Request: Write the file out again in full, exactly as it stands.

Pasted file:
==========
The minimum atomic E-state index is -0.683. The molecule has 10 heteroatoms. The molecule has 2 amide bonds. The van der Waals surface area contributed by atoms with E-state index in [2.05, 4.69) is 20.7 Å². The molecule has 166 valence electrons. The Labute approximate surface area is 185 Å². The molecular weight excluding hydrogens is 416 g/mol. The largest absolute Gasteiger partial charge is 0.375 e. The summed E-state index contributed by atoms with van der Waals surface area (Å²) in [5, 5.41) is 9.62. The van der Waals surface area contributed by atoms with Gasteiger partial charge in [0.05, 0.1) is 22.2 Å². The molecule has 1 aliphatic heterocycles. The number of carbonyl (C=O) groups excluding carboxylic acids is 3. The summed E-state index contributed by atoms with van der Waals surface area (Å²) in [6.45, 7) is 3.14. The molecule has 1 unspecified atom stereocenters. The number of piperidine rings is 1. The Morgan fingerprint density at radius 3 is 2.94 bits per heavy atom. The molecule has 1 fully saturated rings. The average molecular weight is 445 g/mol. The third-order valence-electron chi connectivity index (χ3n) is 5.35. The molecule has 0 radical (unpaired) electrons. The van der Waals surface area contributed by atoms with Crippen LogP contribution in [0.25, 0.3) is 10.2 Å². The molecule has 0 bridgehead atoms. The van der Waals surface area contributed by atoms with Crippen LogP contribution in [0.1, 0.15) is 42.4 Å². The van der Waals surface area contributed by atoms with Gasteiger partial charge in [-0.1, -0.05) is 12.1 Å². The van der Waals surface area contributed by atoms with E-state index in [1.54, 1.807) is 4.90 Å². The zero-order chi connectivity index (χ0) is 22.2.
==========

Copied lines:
The minimum atomic E-state index is -0.683. The molecule has 10 heteroatoms. The molecule has 2 amide bonds. The van der Waals surface area contributed by atoms with E-state index in [2.05, 4.69) is 20.7 Å². The molecule has 166 valence electrons. The Labute approximate surface area is 185 Å². The molecular weight excluding hydrogens is 416 g/mol. The largest absolute Gasteiger partial charge is 0.375 e. The summed E-state index contributed by atoms with van der Waals surface area (Å²) in [5, 5.41) is 9.62. The van der Waals surface area contributed by atoms with Gasteiger partial charge in [0.05, 0.1) is 22.2 Å². The molecule has 1 aliphatic heterocycles. The number of carbonyl (C=O) groups excluding carboxylic acids is 3. The summed E-state index contributed by atoms with van der Waals surface area (Å²) in [6.45, 7) is 3.14. The molecule has 1 unspecified atom stereocenters. The number of piperidine rings is 1. The Morgan fingerprint density at radius 3 is 2.94 bits per heavy atom. The molecule has 1 fully saturated rings. The average molecular weight is 445 g/mol. The third-order valence-electron chi connectivity index (χ3n) is 5.35. The molecule has 0 radical (unpaired) electrons. The van der Waals surface area contributed by atoms with Crippen LogP contribution in [0.25, 0.3) is 10.2 Å². The molecule has 0 bridgehead atoms. The van der Waals surface area contributed by atoms with Crippen LogP contribution in [0.1, 0.15) is 42.4 Å². The van der Waals surface area contributed by atoms with Gasteiger partial charge in [-0.1, -0.05) is 12.1 Å². The van der Waals surface area contributed by atoms with E-state index in [1.54, 1.807) is 4.90 Å². The zero-order chi connectivity index (χ0) is 22.2.